This century has been marked by an ever-growing technology-dependent society. Medical education has not been exempt from this, with the integration of technological advancements into the classroom and laboratory. Research has been focused primarily on the impact of students’ learning and perception, with limited data oriented towards the impact it will cause on future pedagogics and healthcare providers, as well as the ethical implications behind its integration in education. Although the benefits are evident, a bridge between technology-enhanced medicine and education with basic humanity should always be present. The human-centered educational experience cannot be lost. Educators must remain committed and be persistent in learning how to engage new technologies in order to prevent the loss of ethical principles and professionalism, as well as interpersonal relationships and mentoring, thus avoiding isolation, the production of incompetent healthcare professionals and unfit pedagogics. The COVID-19 pandemic forced remote teaching worldwide and will have a lasting effect on medical education. However, educational strategies need to constantly evolve alongside the integration of emerging technologies, and educators must be instructed and adequately trained for their use. As much as technology affords us enriched mediated interactions, face-to-face teaching is an important and ongoing necessity in the evolution of anatomy and medical education. Technology must be integrated purposefully in the design of learning and should complement and support the persistent need for interpersonal interaction, teamwork, and communication skills.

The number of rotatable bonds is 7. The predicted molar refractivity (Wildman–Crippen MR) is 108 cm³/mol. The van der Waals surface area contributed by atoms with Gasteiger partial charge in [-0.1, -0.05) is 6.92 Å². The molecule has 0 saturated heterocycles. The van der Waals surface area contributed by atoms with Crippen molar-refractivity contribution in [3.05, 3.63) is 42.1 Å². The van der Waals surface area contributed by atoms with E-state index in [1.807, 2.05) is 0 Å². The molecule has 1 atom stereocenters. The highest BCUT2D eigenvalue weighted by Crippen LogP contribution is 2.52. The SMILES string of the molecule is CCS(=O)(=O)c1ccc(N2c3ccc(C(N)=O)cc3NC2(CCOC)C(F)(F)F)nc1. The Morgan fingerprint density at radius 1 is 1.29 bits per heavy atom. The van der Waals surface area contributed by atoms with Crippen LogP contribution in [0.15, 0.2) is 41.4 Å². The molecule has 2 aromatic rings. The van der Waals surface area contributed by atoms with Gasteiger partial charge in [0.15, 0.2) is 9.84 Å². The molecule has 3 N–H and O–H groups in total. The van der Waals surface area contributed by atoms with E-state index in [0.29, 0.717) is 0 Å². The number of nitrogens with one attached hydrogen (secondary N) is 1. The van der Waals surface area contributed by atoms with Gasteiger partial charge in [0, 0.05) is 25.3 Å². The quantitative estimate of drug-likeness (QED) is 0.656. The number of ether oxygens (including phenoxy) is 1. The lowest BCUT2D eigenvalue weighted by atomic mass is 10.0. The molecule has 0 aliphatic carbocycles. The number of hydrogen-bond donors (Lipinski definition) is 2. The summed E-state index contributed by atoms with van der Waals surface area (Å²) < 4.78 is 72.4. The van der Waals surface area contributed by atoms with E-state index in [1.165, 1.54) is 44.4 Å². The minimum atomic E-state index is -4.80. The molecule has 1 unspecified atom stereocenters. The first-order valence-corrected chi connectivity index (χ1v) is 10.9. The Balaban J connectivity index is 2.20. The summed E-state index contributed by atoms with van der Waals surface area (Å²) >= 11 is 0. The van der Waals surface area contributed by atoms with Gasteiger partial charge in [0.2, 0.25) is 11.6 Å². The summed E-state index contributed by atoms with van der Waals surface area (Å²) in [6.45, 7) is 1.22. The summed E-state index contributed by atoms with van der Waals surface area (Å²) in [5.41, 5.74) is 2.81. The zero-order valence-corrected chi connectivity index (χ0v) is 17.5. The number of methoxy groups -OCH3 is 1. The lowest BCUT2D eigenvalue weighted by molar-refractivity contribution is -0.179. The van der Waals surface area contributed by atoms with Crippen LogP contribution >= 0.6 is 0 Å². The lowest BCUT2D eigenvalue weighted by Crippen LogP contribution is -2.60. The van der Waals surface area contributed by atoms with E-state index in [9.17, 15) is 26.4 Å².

Claudia Krebs1β, Alejandro Quiroga-Garza2β, Patrick Pennefather3, Rodrigo E. Elizondo-Omaña2
1 Department of Cellular and Physiological Sciences, Faculty of Medicine, University of British Columbia, Vancouver, British Columbia, Canada
2 Human Anatomy Department, School of Medicine, Universidad Autonoma de Nuevo Leon, Monterrey, Mexico
3 Digital Media Program, School of Theatre and Film, University of British Columbia, Vancouver, British Columbia, Canada